Green for things you know like the back of your hand
Orange for things you kind of know, but aren’t confident about
Red for things you have no clue about
From here, you can easily visualise your strengths and weaknesses on the syllabus. This allows you to map out your priority areas with the ultimate aim for all syllabus elements to become green.
You want to be targeting your RED areas first, then ORANGE areas, and finally do simple revision of your GREEN areas.
Step 2: Focus on Weak Question Types
Now that you’ve colour coded your syllabus and can easily see the orange and red areas of the syllabus you want to focus on, it’s time to go one step further.
You also want to identify the types of questions in exams and assessments that you struggle with the most.
It could be short answer questions, or multiple choice questions, or drawing diagrams in science subjects. Whatever it is, you now need to identify which question types are the most difficult for you, and prioritise working on those types of questions first!
Step 3: STOP Doing Full HSC Past Papers
Now that you know your weak areas in the syllabus and the question types you want to be focusing on, STOP DOING FULL HSC PAST PAPERS!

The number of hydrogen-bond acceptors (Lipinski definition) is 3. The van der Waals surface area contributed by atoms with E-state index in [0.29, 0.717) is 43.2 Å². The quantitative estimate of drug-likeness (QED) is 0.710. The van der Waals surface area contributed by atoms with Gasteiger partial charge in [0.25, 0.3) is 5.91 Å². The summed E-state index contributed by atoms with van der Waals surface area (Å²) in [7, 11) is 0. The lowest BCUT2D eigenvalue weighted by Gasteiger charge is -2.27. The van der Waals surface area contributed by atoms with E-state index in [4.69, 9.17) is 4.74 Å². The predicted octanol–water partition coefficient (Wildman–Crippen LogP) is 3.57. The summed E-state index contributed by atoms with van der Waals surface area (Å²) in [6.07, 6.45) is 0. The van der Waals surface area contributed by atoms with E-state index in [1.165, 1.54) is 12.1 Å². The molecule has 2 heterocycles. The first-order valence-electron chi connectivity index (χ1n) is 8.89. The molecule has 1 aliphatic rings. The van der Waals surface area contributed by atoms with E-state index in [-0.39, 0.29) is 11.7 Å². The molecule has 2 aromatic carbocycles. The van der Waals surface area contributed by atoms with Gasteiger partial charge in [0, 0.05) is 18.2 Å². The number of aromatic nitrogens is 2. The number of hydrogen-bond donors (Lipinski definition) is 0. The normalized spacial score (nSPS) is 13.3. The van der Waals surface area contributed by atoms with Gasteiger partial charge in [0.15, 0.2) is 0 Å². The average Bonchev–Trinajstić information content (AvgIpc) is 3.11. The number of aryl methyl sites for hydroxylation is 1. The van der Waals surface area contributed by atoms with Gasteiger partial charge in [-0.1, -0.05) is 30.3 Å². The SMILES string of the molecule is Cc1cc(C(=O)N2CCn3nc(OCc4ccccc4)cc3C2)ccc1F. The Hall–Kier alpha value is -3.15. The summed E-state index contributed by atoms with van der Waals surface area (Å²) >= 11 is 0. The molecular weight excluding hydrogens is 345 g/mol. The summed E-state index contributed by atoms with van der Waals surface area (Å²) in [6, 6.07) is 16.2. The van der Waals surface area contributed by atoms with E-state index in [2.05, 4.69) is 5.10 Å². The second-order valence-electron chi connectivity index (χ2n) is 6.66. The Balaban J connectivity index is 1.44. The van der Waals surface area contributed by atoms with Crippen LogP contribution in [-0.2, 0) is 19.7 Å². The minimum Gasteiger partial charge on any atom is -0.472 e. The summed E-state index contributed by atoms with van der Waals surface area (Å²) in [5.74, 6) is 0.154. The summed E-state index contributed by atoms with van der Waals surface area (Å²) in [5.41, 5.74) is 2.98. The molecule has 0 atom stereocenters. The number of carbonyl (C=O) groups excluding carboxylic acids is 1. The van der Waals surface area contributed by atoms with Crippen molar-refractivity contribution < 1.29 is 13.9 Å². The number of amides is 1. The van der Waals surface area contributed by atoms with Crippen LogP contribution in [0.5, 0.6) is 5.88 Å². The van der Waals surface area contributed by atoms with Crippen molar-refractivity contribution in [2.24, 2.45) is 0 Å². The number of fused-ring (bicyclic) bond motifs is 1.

To truly maximise the time you’re spending preparing using past HSC papers, you want to prioritise answering particular past HSC paper questions that focus on your weak areas in the syllabus OR on question types that you need to work on, rather than just doing a whole past HSC paper and wasting your time in the Past Paper Competition.
Recap: Why You Shouldn’t Be Doing Full Past HSC Papers And What To Do Instead
Step 1: Focus on your weak areas and topics, and do a self-audit using the traffic light system. This is going to help you identify the areas of the syllabus you need to prioritise in your study and allow you to focus on studying in a way that will actually be effective when you get into that next exam.
Step 2: Identify the question types that you struggle with in past HSC papers. By working on the question types that you have the most difficulty with, you’ll get into your next exam feeling confident that you’ve practiced and improved in answering those question types. This is a more effective way of ensuring you can improve your marks in that next exam.
Step 3: STOP DOING FULL PAST HSC PAPERS! Now that you’ve identified your weak areas and question types, focus your study on past HSC paper questions that focus on your weak areas, weak question types or both! This will help you maximise your study and make sure you’re working effectively to improve for your next exam while using past HSC papers.
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Isabella Hanley loves science. She loves science so much she’s making it her career. While completing her Bachelor of Medical Science she is also a Coach and Digital Content Manager at Art of Smart. She is super passionate about sharing her knowledge on surviving the HSC since completing the HSC herself in 2014. In her downtime she enjoys Netflix binging like a pro, singing in the shower and hanging out with her awesome rescue dog, Ruby.